UCD researchers thinking big to grow little chip

 

THE first steps towards "growing" the microchips which power modern computers have been taken by researchers at UCD. The technology could form the basis of the next generation of miniature computers.

"We are learning from nature in developing a general strategy of how to build something," explained Dr Donald Fitzmaurice, director of the nanochemistry group at University College Dublin. He said it was akin to nature's own method of assembling chemicals into living tissue.

The research team is to publish its work in two international journals, in the February issue of Chemistry and the March issue of Angewandte Chemie, a leading European chemistry journal.

Microchips are currently made using the "top down" approach, assembled from large pieces of semiconductor and metal. "Very crudely, the semiconductor industry takes a big bit of metal and reduces it down to a chip," said Dr Fitzmaurice.

The research team is attempting to apply a "bottom up" approach, growing chips in solution by encouraging molecules to coalesce in an organised way into a working microchip.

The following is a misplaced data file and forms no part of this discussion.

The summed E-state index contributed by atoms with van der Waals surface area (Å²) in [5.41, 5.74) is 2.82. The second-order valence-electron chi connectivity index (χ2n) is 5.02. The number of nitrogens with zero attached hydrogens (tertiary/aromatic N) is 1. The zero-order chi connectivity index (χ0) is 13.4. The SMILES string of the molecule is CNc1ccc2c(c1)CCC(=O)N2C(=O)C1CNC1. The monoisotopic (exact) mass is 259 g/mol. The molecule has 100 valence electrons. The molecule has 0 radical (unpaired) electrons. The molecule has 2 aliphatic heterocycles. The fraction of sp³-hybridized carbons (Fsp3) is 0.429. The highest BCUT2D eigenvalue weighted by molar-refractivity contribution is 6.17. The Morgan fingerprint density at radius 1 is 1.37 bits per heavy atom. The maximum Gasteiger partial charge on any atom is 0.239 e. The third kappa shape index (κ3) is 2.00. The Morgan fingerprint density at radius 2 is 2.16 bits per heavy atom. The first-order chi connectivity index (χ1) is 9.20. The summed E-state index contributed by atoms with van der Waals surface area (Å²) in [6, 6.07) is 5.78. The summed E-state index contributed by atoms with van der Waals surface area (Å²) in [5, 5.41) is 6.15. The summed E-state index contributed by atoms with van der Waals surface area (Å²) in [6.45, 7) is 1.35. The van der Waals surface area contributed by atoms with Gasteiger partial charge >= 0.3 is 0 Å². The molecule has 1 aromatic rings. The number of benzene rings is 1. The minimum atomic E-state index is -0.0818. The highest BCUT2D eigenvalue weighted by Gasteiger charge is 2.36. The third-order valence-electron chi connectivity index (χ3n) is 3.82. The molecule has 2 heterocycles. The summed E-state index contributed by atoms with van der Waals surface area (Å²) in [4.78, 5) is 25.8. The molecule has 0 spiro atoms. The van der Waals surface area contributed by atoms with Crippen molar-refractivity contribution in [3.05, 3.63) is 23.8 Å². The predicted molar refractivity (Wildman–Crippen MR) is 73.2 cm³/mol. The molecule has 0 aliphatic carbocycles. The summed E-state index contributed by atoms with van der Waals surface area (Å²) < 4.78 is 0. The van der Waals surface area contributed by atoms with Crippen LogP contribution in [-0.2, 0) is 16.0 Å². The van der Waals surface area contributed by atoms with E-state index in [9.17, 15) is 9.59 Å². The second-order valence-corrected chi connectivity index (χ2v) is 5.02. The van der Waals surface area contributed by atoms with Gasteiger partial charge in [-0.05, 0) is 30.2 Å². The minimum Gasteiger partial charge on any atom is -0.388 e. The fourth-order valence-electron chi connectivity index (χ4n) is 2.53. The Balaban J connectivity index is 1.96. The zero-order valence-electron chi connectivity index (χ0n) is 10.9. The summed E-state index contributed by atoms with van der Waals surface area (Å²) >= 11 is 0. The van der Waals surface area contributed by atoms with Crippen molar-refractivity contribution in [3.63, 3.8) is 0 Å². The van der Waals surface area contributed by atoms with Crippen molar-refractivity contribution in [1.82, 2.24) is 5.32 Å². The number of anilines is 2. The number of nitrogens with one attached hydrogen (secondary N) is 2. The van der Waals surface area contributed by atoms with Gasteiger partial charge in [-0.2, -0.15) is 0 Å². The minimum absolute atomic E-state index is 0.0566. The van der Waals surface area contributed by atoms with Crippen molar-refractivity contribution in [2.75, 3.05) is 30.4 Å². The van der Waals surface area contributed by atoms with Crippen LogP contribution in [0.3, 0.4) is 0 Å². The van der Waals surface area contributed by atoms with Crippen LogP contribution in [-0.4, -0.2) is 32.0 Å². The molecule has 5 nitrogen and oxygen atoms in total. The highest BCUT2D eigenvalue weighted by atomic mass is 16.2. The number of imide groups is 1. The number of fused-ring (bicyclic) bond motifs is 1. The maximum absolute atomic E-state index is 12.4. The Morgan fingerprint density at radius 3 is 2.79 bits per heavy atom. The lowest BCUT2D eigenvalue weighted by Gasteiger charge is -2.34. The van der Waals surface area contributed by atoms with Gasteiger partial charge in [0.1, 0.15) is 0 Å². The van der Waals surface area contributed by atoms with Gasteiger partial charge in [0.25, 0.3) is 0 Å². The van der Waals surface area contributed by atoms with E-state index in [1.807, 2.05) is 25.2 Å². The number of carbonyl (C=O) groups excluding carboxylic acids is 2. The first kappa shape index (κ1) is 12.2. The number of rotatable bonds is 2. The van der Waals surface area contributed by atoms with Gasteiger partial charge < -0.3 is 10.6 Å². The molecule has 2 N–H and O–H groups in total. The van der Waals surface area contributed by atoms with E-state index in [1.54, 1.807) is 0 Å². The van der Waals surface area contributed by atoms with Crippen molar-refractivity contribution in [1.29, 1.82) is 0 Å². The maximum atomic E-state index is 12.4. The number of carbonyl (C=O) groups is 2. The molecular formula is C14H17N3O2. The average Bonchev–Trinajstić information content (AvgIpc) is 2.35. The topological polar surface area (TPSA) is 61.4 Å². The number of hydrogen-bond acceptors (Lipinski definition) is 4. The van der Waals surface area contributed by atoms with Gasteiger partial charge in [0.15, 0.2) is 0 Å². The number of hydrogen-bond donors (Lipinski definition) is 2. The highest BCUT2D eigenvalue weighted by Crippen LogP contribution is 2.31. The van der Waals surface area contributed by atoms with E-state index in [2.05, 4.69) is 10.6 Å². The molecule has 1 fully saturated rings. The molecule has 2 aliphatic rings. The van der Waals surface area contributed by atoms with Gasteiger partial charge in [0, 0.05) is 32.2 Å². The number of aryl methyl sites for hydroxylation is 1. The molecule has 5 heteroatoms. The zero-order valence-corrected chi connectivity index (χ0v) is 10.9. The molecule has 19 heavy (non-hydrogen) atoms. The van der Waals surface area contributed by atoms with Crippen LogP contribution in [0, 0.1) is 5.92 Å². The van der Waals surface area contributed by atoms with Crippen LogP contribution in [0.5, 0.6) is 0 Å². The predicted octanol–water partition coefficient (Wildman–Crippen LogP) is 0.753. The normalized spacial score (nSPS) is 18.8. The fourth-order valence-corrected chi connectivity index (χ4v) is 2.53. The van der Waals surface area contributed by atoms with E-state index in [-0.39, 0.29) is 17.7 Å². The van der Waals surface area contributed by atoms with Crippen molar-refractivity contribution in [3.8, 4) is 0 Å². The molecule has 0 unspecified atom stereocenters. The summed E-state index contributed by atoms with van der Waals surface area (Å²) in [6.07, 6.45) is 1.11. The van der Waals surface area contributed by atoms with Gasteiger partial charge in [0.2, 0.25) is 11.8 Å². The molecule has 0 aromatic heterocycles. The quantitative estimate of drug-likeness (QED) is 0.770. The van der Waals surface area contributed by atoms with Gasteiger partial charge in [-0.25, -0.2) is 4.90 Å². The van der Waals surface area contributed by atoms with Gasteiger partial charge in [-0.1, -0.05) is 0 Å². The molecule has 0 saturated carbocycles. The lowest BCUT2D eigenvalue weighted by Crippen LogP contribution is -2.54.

"There is a physical limit to how small we can make chips using current technology and that stage is almost reached. The bottom up approach offers the prospect of further miniaturisation and the intriguing prospect of these things building themselves," said Dr Donald.

"We've managed to take semiconductor particles and coat them with molecules which can recognise another particle also coated with the complementary molecule."

Application of the technology would mean a revolution in miniaturisation. The smallest individual circuits that make up a chip are 500 nanometres (500 one thousandths of a millionth of a meter) across. This new technology offers the prospect of making a circuit 100 times smaller, he said.

Something so small almost defies description, but it is about equivalent to taking a one millionth slice off the width of a penny.

"When we get better at this we will be able to programme major complex assemblies" when growing the microchips, Dr Fitzmaurice said. "And in the very long term, the prospect exists that chips may not only be able to grow themselves, but repair themselves."